After nine years in the making (and much of that time in early access), Wolfire Games finally released Overgrowth late last year. As in the prequel, you play as Turner – an anthropomorphized rabbit with some seriously sick parkour moves and a penchant for killing.

After arriving at the village White Flags to settle down into what he hopes will be a peaceful life, Turner instead discovers that the locals are having some trouble with slavers – the game follows Turner as he gets roped into taking down the feline run organization, helping friends and making enemies along the way. Eventually, Turner is captured by the enemy, and you experience the slavery firsthand – due to his strength, Turner (nicknamed ‘Lucky’ by his captors) is sent to fight his way through the arena, in a series of fights of which Russell Crowe’s Gladiator would have been proud … Possibly confused by, but proud all the same. This part of the game ends with you mercilessly striking down your captor and escaping, and the final leg of the story concludes with you helping your new friends find a safe place to lay low – an ‘island in the clouds’, which you have to climb and then defeat the power hungry rabbit chief at the top.

Both the plot and the visuals are fairly simplistic, with nothing really standing out as either dreadful or incredible, though the levels themselves are well designed. There is no HUD; indication of health is instead taken from how bloody Turner gets, and how he holds himself. Though I’m normally a bit of a visuals snob, I think that Overgrowth sits happily on ‘okay’, and, looking back, it works. Instead of focusing on what the game looks like, the developers have instead focused on how it feels to play – and that is, perhaps surprisingly, a lot of fun.

When I first started Overgrowth, I was immediately taken aback by the sheer speed of your character. Wolfire Games has managed to capture the rapid movement of their rabbit protagonist, and the wall runs, high jumps and ledge grabs all add a satisfying if simple parkour element to the game. In combat, these jumps are slowed just enough to add an action blockbuster feel, and I had more fun than I should possibly admit leaping into the air and lining up a hard hitting kick to the furry little heads of my enemies.

As well as being adept in hand to hand combat, Turner is able to pick up and use a range of weapons throughout the game, including daggers, swords and spears. Unfortunately, these weapons are really the only variety within combat situations, and fights can quickly become repetitive, even when taking into account the different types of enemies you face – again, a fairly small variety that includes dogs, wolves, cats, rats and other rabbits. All of these enemies could be taken out with a few swift kicks to the face – and yes, that was fun. But I think Overgrowth could have benefited from a wider variety of workable fighting tactics. Despite being relatively limited, the combat is still a challenge at times, and even on ‘normal’ difficulty I had to stop and think how to handle a few of the battles. The inclusion of stealth kills was good, though not always effective – I think it would have been greatly improved by the inclusion of more ‘stealthy’ weapon options. I hesitate to say ‘include a bow’ because falling into the stealth archer play-through trap is bad enough in Skyrim, I feel like I shouldn’t let it infect other games as well… but yes, the inclusion of distance weapons that are slightly stealthy (in the way throwing a spear in the game was not) would have been beneficial. Perhaps a sling?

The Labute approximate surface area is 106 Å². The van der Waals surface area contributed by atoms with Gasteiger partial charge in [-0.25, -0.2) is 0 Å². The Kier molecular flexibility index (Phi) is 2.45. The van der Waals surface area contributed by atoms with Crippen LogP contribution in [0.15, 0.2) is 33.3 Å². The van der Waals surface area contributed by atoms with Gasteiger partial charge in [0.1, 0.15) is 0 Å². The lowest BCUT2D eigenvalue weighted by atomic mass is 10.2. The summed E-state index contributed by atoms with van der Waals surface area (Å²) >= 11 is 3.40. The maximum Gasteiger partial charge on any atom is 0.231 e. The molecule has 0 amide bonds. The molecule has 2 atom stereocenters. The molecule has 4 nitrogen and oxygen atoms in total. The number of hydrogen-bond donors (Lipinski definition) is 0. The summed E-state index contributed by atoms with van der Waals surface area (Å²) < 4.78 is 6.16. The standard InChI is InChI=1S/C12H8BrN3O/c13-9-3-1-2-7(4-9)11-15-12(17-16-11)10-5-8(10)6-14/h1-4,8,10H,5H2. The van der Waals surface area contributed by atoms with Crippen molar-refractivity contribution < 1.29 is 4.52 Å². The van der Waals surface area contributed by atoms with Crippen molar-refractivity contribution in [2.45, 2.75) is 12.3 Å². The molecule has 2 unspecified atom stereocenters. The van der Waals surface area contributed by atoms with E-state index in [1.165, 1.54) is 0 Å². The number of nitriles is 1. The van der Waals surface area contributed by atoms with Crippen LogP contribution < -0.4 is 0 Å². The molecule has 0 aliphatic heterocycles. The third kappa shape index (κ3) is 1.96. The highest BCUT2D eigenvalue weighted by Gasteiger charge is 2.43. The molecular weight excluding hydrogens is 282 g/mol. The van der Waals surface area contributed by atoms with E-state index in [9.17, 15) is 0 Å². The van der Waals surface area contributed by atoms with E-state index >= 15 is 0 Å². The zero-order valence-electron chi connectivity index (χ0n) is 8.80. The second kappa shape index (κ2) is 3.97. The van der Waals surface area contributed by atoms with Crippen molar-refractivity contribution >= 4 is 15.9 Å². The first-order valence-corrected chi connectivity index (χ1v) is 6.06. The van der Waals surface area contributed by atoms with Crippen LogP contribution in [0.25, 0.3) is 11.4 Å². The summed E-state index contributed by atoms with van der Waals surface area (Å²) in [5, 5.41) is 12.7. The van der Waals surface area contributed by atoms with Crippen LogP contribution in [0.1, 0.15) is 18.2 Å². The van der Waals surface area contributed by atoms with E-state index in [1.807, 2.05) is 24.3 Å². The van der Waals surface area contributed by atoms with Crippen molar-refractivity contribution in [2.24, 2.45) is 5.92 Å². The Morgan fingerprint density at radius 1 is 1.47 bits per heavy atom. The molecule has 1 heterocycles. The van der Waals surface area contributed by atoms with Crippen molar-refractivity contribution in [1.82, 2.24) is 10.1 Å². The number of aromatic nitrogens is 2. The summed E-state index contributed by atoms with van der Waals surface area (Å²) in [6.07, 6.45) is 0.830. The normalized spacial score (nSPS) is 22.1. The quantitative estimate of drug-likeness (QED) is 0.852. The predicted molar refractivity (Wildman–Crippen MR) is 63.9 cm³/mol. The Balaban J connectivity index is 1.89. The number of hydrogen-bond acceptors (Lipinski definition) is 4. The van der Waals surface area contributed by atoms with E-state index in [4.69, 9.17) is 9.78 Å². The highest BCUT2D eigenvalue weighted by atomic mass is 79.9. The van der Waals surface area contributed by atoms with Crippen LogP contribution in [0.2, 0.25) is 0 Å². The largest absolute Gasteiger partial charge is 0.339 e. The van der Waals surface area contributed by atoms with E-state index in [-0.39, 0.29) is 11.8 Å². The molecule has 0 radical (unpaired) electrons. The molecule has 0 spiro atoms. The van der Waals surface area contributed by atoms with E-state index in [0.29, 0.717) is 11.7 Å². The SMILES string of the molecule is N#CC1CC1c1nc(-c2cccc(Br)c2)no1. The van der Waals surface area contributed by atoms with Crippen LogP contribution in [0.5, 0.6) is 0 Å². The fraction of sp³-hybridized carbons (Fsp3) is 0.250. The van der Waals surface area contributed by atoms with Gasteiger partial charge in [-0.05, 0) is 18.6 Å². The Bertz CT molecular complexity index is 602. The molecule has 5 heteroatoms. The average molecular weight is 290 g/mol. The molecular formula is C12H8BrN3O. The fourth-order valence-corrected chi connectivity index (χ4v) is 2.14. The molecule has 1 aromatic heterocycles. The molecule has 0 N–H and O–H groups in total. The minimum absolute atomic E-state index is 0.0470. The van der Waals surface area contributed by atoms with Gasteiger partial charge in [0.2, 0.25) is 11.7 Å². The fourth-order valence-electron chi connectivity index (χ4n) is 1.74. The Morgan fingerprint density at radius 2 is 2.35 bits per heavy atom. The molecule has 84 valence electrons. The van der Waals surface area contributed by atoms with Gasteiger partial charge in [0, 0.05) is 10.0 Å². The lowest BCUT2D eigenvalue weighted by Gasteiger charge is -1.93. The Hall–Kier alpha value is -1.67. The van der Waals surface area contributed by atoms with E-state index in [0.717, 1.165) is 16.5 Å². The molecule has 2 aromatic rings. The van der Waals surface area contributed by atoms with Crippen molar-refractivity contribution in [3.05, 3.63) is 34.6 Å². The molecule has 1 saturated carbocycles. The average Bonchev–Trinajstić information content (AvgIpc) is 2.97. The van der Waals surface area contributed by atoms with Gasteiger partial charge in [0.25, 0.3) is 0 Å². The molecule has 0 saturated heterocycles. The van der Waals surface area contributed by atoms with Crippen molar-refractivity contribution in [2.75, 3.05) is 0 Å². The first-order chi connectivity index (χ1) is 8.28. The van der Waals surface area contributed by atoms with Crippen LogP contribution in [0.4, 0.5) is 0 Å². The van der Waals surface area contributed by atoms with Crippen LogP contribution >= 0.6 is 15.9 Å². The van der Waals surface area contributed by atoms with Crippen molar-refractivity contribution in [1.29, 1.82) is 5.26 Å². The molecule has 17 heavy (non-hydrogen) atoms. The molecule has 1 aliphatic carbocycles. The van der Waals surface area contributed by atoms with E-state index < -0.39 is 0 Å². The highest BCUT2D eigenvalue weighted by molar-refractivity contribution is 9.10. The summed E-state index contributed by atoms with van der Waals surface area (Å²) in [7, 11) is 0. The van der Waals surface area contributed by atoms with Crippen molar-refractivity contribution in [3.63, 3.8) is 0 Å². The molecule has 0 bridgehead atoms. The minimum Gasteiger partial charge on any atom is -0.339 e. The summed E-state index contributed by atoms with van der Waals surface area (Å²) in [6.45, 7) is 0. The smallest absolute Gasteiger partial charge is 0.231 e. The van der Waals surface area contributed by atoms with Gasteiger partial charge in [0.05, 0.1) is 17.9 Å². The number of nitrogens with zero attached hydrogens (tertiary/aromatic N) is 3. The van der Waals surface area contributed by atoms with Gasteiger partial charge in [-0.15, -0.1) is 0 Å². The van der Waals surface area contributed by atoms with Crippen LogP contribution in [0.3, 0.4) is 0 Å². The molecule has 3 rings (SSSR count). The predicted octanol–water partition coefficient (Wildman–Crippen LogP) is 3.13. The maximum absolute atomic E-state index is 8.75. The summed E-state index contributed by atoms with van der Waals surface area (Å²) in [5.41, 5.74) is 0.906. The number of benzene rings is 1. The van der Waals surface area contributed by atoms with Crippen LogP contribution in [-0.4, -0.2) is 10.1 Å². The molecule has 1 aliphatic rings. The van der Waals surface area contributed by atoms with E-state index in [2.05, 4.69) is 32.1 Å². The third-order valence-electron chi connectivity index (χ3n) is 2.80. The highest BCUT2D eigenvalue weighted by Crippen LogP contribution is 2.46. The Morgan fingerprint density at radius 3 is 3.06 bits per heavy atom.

Overall Overgrowth was a fun game, and a worthwhile play – the game itself is fairly short (I finished it in just over two hours) and, though there wasn’t anything hugely noteworthy about it, there was just something satisfying about the movement in this game that really lifted it up and made it enjoyable. The music as well was very well done and helped to set the tone of each scene perfectly. If you’re interested in this game, I would perhaps recommend waiting for a sale to come around before picking it up.



  • Fast movement and fun jumping mechanic.
  • The odd witty or humorous comment from the characters.
  • Music was beautifully done and set the tone well.


  • Not much variety in terms of combat tactics or enemies.
  • The rabbit design reminds me of Frank from Donnie Darko.
  • Levels and battles are fairly repetitious.

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